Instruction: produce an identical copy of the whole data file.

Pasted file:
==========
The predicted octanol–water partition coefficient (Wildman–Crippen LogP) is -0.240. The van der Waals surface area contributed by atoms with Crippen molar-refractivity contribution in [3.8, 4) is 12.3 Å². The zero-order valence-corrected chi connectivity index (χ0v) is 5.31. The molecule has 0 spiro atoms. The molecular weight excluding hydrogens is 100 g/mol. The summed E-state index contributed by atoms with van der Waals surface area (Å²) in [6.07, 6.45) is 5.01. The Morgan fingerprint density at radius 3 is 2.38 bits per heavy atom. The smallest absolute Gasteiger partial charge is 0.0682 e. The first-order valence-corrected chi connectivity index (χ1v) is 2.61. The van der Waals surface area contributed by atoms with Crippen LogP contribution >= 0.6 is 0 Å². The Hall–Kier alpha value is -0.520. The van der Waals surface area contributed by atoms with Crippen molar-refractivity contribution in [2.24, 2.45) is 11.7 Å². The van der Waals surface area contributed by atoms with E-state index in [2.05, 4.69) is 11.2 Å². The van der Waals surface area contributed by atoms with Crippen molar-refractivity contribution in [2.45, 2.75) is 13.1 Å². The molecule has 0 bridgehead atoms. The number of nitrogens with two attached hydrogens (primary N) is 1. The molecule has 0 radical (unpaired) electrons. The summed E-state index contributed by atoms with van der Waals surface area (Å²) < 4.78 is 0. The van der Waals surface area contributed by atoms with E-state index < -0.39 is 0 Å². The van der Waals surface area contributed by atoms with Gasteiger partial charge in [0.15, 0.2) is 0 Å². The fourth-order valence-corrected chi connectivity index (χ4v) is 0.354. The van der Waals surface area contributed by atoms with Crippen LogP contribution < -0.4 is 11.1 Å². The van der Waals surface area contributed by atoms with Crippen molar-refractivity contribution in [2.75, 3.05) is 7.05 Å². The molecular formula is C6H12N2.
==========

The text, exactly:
The predicted octanol–water partition coefficient (Wildman–Crippen LogP) is -0.240. The van der Waals surface area contributed by atoms with Crippen molar-refractivity contribution in [3.8, 4) is 12.3 Å². The zero-order valence-corrected chi connectivity index (χ0v) is 5.31. The molecule has 0 spiro atoms. The molecular weight excluding hydrogens is 100 g/mol. The summed E-state index contributed by atoms with van der Waals surface area (Å²) in [6.07, 6.45) is 5.01. The Morgan fingerprint density at radius 3 is 2.38 bits per heavy atom. The smallest absolute Gasteiger partial charge is 0.0682 e. The first-order valence-corrected chi connectivity index (χ1v) is 2.61. The van der Waals surface area contributed by atoms with Crippen LogP contribution >= 0.6 is 0 Å². The Hall–Kier alpha value is -0.520. The van der Waals surface area contributed by atoms with Crippen molar-refractivity contribution in [2.24, 2.45) is 11.7 Å². The van der Waals surface area contributed by atoms with E-state index in [2.05, 4.69) is 11.2 Å². The van der Waals surface area contributed by atoms with Crippen molar-refractivity contribution in [2.45, 2.75) is 13.1 Å². The molecule has 0 bridgehead atoms. The number of nitrogens with two attached hydrogens (primary N) is 1. The molecule has 0 radical (unpaired) electrons. The summed E-state index contributed by atoms with van der Waals surface area (Å²) < 4.78 is 0. The van der Waals surface area contributed by atoms with E-state index < -0.39 is 0 Å². The van der Waals surface area contributed by atoms with Gasteiger partial charge in [0.15, 0.2) is 0 Å². The fourth-order valence-corrected chi connectivity index (χ4v) is 0.354. The van der Waals surface area contributed by atoms with Crippen LogP contribution < -0.4 is 11.1 Å². The van der Waals surface area contributed by atoms with Crippen molar-refractivity contribution in [2.75, 3.05) is 7.05 Å². The molecular formula is C6H12N2.